The digital wallet will store all the payment cards in a consumer’s wallet, including non-Visa branded cards, Jim McCarthy, Visa’s head of global products said during a press conference announcing the product. Consumers will be able to use the wallet to make mobile commerce and e-commerce purchases and purchases at the physical point-of-sale.
By enabling the wallet to be used for m-commerce and e-commerce, Visa expects it will be able to increase its volume in these lucrative and fast- growing market segments. Online retail sales totaled $38 billion during the first quarter of 2011, up 12% over the same period a year ago, according to Web-measurement firm comScore Inc.
M-commerce sales, excluding travel, were projected to reach $3.4 billion in 2010, up from $1.4 billion in 2009 and $396.3 million in 2008, according to the latest figures from ABI Research. Travel-related mobile purchases were expected add another $1.5 billion in 2010.
“The days of entering a 16-digit card number, an expiration date, and CVV2 code to make mobile or e-commerce transactions are over,” McCarthy said during the press conference. “We expect this digital wallet to have an impact in countries where mobile use is high and card usage is low.”
With the announcement, Visa joins a parade of payments players that have recently chosen to focus on e-wallets, particularly for mobile commerce. Isis, a mobile-payments joint venture formed by the major wireless carriers, recently said it isabandoning an ambition to form a rival merchant network in favor of developing a digital wallet. And Visa rival PayPal Inc. took the occasion of the announcement to underscore its 13-year experience with wallets. “More than 98 million people around the world have already trusted us with their digital wallets,” the company said in a statement released on Wednesday.
Consumers can load the Visa wallet, which is expected to become available by fall, onto their phone and select the payment option they want to use by channel, such as their debit card for m-commerce purchases and their credit card for e-commerce purchases. Visa executives, however, did not specifically describe the technology behind the wallet. That vagueness has prompted speculation among payment experts about whether Visa is planning to attach near field communication chips (NFC) to a mobile phone to hold the wallet.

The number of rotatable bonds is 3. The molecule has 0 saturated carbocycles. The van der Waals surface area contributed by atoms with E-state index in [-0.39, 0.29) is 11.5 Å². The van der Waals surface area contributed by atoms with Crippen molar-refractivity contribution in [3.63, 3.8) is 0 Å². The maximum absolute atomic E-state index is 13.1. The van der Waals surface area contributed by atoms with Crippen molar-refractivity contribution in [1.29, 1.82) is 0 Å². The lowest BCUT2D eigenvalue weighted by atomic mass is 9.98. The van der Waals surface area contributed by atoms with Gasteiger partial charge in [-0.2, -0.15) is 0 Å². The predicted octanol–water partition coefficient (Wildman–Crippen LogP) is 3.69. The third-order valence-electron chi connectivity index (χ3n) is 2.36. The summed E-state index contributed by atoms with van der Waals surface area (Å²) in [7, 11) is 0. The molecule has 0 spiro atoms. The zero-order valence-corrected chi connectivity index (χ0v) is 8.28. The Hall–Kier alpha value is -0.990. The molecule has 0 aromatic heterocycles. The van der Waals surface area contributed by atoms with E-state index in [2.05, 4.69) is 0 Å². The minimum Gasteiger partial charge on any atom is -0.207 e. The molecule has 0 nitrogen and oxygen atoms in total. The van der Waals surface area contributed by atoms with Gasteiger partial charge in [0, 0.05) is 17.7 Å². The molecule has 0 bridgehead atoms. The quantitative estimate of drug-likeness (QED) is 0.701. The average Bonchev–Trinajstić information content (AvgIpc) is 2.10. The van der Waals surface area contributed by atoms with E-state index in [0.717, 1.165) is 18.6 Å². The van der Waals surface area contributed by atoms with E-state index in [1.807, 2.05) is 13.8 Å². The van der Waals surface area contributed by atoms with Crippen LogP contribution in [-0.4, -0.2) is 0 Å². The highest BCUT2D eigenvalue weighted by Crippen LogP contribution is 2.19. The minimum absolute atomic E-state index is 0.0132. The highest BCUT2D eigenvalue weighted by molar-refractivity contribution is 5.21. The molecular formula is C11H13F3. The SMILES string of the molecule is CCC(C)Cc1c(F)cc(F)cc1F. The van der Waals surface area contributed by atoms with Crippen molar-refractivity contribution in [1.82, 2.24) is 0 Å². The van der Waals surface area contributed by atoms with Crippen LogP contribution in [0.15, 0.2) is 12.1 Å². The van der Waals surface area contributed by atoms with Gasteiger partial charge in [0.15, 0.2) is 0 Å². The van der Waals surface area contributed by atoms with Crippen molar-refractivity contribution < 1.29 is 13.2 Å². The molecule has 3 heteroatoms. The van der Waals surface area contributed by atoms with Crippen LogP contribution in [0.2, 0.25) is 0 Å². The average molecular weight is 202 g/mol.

Visa has tested NFC technology in previous digital-wallet trials. Other potential technologies that can be used include applications that can be loaded onto a mobile phone and a cloud-computing-based digital wallet that resides on a remote secure server and can be accessed by the consumer from a Web-enabled smart phone.
Although Visa did not immediately respond to questions from Digital Transactions News, Visa chairman and chief executive Joe Saunders said during the press conference that if NFC technology were needed to make the wallet work, Visa has the technology, but would need to have merchants deploy more NFC terminals.
“If Visa is going to rely on NFC technology as they have in the past, all they are doing is building a walled garden that supports their current infrastructure,” says Richard Crone, chief executive of Crone Consulting, LLC. “Right now no major merchant supports NFC technology and many are looking to leapfrog it with mobile technology that allows them to control the payment options, much the way Starbucks has done with its mobile application.” Starbucks Coffee Co. has installed a bar-code-reading mobile-payments system in all of its U.S. company-owned stores that allows customers to tap proprietary, prepaid Starbucks accounts to pay.
Several large U.S. and international banks are working with Visa to develop the wallet, including US Bancorp, PNC Financial Services, Regions Financial, BB&T Corp, Toronto Dominion’s TD Bank, and the U.S. arm of Barclays PLC. Visa did not say whether these banks are supporting the wallet as issuers, acquirers, or both.
Other potential revenue opportunities identified by Visa include fees from third-party application developers looking to stake out a place in the wallet, such as person-to-person payment applications, and fees from merchants for sending consumers real-time messages on their phones.
“Right now consumers paying with a Visa or other general-purpose cards are anonymous to merchants, and what merchants want to be able to do is contact them,” says Crone.
Other expansion opportunities include working with providers of closed-loop mobile-payment systems. “A lot of closed-loop mobile payment networks realize they can’t expand without someone like Visa,” said Saunders. “We don’t always initiate these conversations.”
Saunders declined to elaborate further on the subject.
McCarthy said Visa’s acquisitions of PlaySpan, a virtual goods monetization platform, and fraud-solutions provider CyberSource Corp. can extend the company’s presence in digital and mobile commerce. If Visa begins marketing PlaySpan in the m-commerce and e-commerce space, it is possible the company may become the merchant of record for PlaySpan transactions in some instances, Saunders acknowledged.
“Not everyone is going to like the idea of Visa as the merchant of record, but changes in the payment landscape are shifting the role of some of the players,” says Todd Ablowitz, president of consultancy Double Diamond Group. “It would certainly be an aggressive move on their part.”